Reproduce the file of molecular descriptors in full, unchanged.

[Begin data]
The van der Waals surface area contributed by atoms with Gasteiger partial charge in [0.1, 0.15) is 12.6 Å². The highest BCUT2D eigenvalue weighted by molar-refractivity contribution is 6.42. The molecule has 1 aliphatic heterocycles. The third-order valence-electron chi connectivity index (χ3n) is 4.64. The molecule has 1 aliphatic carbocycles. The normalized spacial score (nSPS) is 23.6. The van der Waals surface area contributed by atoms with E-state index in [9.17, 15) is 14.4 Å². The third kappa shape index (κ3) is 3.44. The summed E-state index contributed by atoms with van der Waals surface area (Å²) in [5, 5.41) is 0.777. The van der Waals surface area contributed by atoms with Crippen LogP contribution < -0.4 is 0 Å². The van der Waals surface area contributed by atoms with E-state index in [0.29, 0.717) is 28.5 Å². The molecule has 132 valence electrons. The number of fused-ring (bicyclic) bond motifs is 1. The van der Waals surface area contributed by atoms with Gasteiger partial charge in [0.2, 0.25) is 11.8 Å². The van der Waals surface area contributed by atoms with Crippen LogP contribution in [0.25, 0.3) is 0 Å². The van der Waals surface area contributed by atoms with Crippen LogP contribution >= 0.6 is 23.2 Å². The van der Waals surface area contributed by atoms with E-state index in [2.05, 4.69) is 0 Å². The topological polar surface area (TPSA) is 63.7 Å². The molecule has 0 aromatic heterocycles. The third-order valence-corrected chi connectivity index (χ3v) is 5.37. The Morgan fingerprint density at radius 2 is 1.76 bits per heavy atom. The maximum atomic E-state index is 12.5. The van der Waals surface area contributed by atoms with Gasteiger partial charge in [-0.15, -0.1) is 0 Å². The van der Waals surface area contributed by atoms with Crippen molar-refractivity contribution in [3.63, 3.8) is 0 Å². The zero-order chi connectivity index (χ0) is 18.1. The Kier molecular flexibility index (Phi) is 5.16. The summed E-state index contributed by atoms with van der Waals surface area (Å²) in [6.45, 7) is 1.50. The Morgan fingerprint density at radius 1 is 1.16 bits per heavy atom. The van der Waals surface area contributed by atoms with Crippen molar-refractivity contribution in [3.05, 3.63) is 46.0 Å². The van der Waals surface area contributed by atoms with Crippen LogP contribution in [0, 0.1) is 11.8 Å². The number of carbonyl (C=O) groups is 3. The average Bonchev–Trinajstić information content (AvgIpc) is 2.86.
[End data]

The van der Waals surface area contributed by atoms with Gasteiger partial charge in [0.1, 0.15) is 12.6 Å². The highest BCUT2D eigenvalue weighted by molar-refractivity contribution is 6.42. The molecule has 1 aliphatic heterocycles. The third-order valence-electron chi connectivity index (χ3n) is 4.64. The molecule has 1 aliphatic carbocycles. The normalized spacial score (nSPS) is 23.6. The van der Waals surface area contributed by atoms with E-state index in [9.17, 15) is 14.4 Å². The third kappa shape index (κ3) is 3.44. The summed E-state index contributed by atoms with van der Waals surface area (Å²) in [5, 5.41) is 0.777. The van der Waals surface area contributed by atoms with Crippen LogP contribution < -0.4 is 0 Å². The van der Waals surface area contributed by atoms with E-state index in [0.29, 0.717) is 28.5 Å². The molecule has 132 valence electrons. The number of fused-ring (bicyclic) bond motifs is 1. The van der Waals surface area contributed by atoms with Gasteiger partial charge in [0.2, 0.25) is 11.8 Å². The van der Waals surface area contributed by atoms with Crippen LogP contribution in [0.25, 0.3) is 0 Å². The van der Waals surface area contributed by atoms with Crippen LogP contribution >= 0.6 is 23.2 Å². The van der Waals surface area contributed by atoms with E-state index in [2.05, 4.69) is 0 Å². The topological polar surface area (TPSA) is 63.7 Å². The molecule has 0 aromatic heterocycles. The third-order valence-corrected chi connectivity index (χ3v) is 5.37. The Morgan fingerprint density at radius 2 is 1.76 bits per heavy atom. The maximum atomic E-state index is 12.5. The van der Waals surface area contributed by atoms with Gasteiger partial charge in [-0.15, -0.1) is 0 Å². The van der Waals surface area contributed by atoms with Crippen molar-refractivity contribution in [3.63, 3.8) is 0 Å². The zero-order chi connectivity index (χ0) is 18.1. The Kier molecular flexibility index (Phi) is 5.16. The summed E-state index contributed by atoms with van der Waals surface area (Å²) in [6.45, 7) is 1.50. The Morgan fingerprint density at radius 1 is 1.16 bits per heavy atom. The van der Waals surface area contributed by atoms with Crippen molar-refractivity contribution in [3.05, 3.63) is 46.0 Å². The van der Waals surface area contributed by atoms with Crippen LogP contribution in [0, 0.1) is 11.8 Å². The number of carbonyl (C=O) groups is 3. The average Bonchev–Trinajstić information content (AvgIpc) is 2.86.